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Deconstructing LC:M through Yves Klein, Dazed Digital
Yves Klein, Self Portrait and Craig Green SS15Illustration by Begüm Sekendiz Boré

Deconstructing LC:M SS15

Self portraits and silent symphonies: Begüm Boré breaks down London Collections: Men through the life and work of Yves Klein

Everywhere I looked there was blue so I made sure I avoided blue, which propelled me to feature Yves Klein known for his International Klein Blue (IKB). Once I got B out of the way, I jumped directly from A to C. A is for Astrid Andersen and C is for Craig Green. Yves Klein had a black belt in Judo and he would love these two. 

Raised as a Catholic, Yves later studied Rosicrucianism and Zen Buddhism. As Craig referenced Zen and went on to call his show a "Silent Protest", it became evident that Yves Klein and Craig Green were synchronised:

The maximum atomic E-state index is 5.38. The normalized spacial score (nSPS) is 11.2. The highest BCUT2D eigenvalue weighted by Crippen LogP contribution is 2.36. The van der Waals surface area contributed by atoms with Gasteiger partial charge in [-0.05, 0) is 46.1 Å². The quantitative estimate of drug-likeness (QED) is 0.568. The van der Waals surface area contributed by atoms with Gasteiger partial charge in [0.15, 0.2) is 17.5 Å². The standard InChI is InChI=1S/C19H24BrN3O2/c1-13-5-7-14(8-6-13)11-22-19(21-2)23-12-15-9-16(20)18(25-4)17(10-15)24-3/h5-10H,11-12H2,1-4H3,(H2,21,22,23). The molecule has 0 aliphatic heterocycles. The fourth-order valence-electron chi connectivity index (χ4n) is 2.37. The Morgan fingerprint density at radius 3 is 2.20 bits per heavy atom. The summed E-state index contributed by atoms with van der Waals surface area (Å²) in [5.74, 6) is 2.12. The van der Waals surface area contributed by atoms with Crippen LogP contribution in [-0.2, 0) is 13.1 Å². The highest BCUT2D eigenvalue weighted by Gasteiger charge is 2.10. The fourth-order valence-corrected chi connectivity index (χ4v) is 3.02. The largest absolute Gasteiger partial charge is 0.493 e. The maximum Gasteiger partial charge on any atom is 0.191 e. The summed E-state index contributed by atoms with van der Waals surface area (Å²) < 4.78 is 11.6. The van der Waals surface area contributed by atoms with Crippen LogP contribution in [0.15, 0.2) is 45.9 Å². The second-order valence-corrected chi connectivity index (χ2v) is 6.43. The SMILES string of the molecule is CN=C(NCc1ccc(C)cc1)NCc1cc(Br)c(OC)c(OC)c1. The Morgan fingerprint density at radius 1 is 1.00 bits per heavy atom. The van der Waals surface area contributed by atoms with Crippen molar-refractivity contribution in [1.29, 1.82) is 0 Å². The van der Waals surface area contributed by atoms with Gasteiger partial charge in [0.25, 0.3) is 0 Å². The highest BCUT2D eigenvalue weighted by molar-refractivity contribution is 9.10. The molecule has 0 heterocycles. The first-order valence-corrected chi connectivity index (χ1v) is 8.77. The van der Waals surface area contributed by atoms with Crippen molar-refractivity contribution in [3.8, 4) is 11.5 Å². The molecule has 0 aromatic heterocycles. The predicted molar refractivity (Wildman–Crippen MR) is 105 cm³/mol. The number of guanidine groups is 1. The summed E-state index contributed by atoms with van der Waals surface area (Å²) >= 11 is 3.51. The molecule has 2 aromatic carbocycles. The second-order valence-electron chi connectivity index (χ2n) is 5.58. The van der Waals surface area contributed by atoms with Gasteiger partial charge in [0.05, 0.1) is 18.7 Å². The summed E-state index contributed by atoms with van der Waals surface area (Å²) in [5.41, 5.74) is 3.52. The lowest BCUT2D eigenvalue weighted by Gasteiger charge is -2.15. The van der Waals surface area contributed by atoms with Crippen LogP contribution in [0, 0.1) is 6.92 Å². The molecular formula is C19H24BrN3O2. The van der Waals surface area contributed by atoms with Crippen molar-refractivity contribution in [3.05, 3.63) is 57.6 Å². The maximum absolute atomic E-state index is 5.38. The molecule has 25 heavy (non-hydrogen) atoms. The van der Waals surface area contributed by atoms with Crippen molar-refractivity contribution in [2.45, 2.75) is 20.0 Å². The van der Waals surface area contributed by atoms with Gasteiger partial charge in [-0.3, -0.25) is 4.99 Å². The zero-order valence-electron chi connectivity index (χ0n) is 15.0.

"My old Monotone Symphony of 1949, which was performed under my direction by a small orchestra on March 9 1960, was destined to create an "After-Silence" after all sounds had ended in each of us who were present at that manifestation. Silence...This is really my symphony and not the sounds during its performance. This silence is so marvelous because it grants "happenstance" and even sometimes the possibility of true happiness, if only for only a moment, for a moment whose duration is immeasurable." – Yves Klein, on his Monotone Silence Symphony, 1949. 

On another note, Art Basel starts on Thursday in Basel, and Gieves & Hawkes is definitely what Yves Klein would be wearing to the Fair had he been alive and kicking. Yves was often seen in suits. In an interview with ARTINFO, Rotraut Klein-Moquay, his widow, says Yves felt honoured to be a creator and wearing suits was his way of showing respect for arts.